DETROIT, MI — Over 500 current and former workers for a Detroit-area chain of Taco Bell franchises recently joined a class action unpaid overtime lawsuit filed in federal court over allegations that the defendant broke several federal wage and labor laws. The lawsuit claims that defendant Sundance Inc, which owns dozens of Taco Bell franchises across Michigan and five other states, misclassified workers and encouraged employees to work off the clock in a scheme to avoid paying these individuals for all their hours worked, including overtime hours.
The class action unpaid overtime lawsuit, filed in federal District Court for the Eastern District of Michigan in Detroit, was originally brought in 2016 by four former workers for the defendant’s Detroit-area operations and eventually certified as a class action. By certifying the claim as a class action, the court hearing the case allowed other similarly affected workers employed by the defendant to join the lawsuit and recover their own unpaid wages.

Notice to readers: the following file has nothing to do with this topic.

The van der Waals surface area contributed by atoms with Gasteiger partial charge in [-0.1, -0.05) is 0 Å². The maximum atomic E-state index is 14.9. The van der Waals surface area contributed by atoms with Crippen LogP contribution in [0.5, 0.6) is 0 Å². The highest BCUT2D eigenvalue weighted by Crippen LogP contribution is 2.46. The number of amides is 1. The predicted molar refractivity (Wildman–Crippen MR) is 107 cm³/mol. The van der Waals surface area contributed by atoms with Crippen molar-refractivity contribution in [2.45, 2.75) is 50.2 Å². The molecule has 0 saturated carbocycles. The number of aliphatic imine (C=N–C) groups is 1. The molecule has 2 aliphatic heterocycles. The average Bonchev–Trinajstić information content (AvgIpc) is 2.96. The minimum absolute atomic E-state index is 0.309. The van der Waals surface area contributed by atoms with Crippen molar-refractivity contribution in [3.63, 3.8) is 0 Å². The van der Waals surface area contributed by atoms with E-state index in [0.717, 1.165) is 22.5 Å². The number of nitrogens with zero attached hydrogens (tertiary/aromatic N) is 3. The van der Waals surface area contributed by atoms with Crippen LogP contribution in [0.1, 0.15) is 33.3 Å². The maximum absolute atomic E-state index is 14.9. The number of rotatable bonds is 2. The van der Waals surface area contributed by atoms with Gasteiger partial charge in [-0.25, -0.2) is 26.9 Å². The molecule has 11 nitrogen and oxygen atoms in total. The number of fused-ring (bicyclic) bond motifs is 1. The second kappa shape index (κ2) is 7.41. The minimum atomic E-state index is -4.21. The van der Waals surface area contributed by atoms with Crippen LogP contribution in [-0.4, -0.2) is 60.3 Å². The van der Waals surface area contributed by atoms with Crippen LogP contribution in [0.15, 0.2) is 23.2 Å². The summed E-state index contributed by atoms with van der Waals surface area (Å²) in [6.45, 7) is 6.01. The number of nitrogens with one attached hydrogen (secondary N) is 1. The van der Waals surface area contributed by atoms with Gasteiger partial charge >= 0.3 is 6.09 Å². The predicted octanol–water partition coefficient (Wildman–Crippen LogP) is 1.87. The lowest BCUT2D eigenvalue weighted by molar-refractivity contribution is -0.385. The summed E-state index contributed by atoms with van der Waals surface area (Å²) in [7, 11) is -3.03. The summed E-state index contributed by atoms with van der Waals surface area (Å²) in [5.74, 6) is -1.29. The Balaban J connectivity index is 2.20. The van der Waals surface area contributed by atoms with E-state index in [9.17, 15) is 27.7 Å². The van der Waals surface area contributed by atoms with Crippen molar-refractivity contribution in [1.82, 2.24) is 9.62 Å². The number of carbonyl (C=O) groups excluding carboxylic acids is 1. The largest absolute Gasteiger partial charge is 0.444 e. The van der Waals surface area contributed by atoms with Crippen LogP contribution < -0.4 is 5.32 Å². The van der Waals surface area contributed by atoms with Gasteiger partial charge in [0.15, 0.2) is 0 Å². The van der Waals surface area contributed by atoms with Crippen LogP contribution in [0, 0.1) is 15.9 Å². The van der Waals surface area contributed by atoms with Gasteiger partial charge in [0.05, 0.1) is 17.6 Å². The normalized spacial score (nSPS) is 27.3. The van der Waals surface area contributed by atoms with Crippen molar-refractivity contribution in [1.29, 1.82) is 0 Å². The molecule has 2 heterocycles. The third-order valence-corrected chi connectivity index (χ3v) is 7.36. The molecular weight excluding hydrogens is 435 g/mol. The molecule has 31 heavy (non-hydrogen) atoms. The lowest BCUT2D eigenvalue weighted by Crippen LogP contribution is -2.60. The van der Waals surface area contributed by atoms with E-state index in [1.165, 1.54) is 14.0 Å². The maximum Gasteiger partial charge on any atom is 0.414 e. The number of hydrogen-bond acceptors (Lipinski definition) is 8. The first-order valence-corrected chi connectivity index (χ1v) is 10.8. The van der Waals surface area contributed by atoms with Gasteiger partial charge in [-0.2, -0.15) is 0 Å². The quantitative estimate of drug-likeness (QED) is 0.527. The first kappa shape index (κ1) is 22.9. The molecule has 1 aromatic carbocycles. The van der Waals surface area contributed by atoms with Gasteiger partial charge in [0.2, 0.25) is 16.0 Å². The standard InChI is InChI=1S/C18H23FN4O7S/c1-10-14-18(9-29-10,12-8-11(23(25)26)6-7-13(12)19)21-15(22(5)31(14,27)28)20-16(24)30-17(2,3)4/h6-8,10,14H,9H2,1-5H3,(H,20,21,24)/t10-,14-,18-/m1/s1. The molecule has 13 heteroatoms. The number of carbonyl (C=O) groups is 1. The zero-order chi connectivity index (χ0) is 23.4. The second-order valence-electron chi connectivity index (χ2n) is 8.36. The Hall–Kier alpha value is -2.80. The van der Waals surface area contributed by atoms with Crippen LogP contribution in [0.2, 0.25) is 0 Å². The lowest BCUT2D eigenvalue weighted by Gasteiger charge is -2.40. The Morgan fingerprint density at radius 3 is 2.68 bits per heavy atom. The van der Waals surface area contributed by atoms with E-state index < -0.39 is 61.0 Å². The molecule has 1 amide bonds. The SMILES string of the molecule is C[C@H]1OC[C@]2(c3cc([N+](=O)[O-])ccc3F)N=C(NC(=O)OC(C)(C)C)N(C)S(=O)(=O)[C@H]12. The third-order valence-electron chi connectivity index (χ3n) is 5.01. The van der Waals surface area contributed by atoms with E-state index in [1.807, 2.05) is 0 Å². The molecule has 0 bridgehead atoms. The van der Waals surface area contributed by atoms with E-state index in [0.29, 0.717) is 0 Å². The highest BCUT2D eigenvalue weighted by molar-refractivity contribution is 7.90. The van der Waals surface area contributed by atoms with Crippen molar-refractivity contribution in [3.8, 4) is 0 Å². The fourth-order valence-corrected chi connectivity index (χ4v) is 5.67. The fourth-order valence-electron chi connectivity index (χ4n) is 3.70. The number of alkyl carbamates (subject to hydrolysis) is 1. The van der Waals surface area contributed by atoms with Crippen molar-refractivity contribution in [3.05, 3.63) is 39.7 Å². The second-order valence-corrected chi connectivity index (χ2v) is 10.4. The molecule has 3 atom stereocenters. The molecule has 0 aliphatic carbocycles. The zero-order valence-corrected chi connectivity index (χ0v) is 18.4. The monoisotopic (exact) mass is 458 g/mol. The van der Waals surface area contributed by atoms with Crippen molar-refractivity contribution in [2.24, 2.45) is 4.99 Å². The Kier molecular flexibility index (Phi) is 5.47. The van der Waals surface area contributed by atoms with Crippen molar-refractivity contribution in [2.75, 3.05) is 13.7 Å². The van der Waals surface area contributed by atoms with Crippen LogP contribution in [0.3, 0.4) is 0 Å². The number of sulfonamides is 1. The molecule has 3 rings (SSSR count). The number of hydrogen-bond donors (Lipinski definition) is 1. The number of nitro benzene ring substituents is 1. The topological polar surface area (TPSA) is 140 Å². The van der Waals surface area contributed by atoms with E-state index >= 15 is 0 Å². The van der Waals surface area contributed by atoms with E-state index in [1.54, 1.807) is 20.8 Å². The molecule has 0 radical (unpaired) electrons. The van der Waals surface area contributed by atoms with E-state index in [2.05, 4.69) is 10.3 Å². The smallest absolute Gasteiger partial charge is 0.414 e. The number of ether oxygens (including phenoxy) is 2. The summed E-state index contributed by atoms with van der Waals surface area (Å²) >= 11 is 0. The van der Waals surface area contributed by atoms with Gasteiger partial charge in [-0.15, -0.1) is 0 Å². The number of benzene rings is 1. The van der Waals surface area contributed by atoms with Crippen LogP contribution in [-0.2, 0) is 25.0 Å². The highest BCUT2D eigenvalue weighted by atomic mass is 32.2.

The claim cites several allegations against Sundance Inc., specifically violations of the Fair Labor Standards Act (FLSA) which set national minimum wage standards and establishes the 40-hour workweek after which companies must pay workers time and a half for overtime. According to the lawsuit, managers at the defendant’s restaurants told some workers to clock out but remain on the job, causing them to earn less than minimum wage and did not receive overtime pay.
Furthermore, the claim alleges that the defendant intentionally misclassified managerial workers as overtime-exempt in order to avoid paying them overtime. Under the FLSA, some workers may be classified as overtime-exempt but are expected to perform duties essential to the day-to-day operations of the company. Those duties include not only supervising subordinates but hiring and firing workers, setting pay rates, and creating work schedules.
Some managers were even forced to sleep inside the restaurants after closing at 3 a.m. because they were required to be back on the job at 6 a.m. The plaintiffs argue they should be compensated for this time as well because they were not free to spend those hours at home resting.
Restaurant Worker Unpaid Overtime Lawsuit
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